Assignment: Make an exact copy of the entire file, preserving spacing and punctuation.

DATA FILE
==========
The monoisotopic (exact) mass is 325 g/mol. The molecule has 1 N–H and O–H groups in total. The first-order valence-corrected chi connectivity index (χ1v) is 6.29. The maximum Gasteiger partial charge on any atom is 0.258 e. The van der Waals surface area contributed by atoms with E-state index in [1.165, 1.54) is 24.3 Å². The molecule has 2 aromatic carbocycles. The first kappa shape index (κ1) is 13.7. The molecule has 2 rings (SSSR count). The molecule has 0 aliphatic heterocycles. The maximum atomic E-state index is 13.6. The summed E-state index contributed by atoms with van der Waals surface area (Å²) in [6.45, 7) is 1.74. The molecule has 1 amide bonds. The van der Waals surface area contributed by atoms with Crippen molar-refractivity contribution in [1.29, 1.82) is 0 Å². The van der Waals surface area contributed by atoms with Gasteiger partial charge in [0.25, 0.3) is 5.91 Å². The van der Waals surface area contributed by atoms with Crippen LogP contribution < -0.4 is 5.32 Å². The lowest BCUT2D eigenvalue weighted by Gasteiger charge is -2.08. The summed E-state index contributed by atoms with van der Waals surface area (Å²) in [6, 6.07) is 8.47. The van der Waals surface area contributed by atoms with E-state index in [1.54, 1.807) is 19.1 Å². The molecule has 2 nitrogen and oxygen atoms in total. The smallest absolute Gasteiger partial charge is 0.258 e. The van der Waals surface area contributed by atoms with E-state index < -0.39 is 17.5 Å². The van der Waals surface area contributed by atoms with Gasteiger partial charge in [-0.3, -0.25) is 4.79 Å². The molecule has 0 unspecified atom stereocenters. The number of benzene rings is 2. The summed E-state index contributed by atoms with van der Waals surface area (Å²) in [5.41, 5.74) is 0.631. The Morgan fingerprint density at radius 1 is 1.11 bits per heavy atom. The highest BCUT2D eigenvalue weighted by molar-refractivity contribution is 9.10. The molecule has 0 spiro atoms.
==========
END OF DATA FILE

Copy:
The monoisotopic (exact) mass is 325 g/mol. The molecule has 1 N–H and O–H groups in total. The first-order valence-corrected chi connectivity index (χ1v) is 6.29. The maximum Gasteiger partial charge on any atom is 0.258 e. The van der Waals surface area contributed by atoms with E-state index in [1.165, 1.54) is 24.3 Å². The molecule has 2 aromatic carbocycles. The first kappa shape index (κ1) is 13.7. The molecule has 2 rings (SSSR count). The molecule has 0 aliphatic heterocycles. The maximum atomic E-state index is 13.6. The summed E-state index contributed by atoms with van der Waals surface area (Å²) in [6.45, 7) is 1.74. The molecule has 1 amide bonds. The van der Waals surface area contributed by atoms with Crippen molar-refractivity contribution in [1.29, 1.82) is 0 Å². The van der Waals surface area contributed by atoms with Gasteiger partial charge in [0.25, 0.3) is 5.91 Å². The van der Waals surface area contributed by atoms with Crippen LogP contribution < -0.4 is 5.32 Å². The lowest BCUT2D eigenvalue weighted by Gasteiger charge is -2.08. The summed E-state index contributed by atoms with van der Waals surface area (Å²) in [6, 6.07) is 8.47. The van der Waals surface area contributed by atoms with E-state index in [1.54, 1.807) is 19.1 Å². The molecule has 2 nitrogen and oxygen atoms in total. The smallest absolute Gasteiger partial charge is 0.258 e. The van der Waals surface area contributed by atoms with E-state index < -0.39 is 17.5 Å². The van der Waals surface area contributed by atoms with Gasteiger partial charge in [-0.3, -0.25) is 4.79 Å². The molecule has 0 unspecified atom stereocenters. The number of benzene rings is 2. The summed E-state index contributed by atoms with van der Waals surface area (Å²) in [5.41, 5.74) is 0.631. The Morgan fingerprint density at radius 1 is 1.11 bits per heavy atom. The highest BCUT2D eigenvalue weighted by molar-refractivity contribution is 9.10. The molecule has 0 spiro atoms.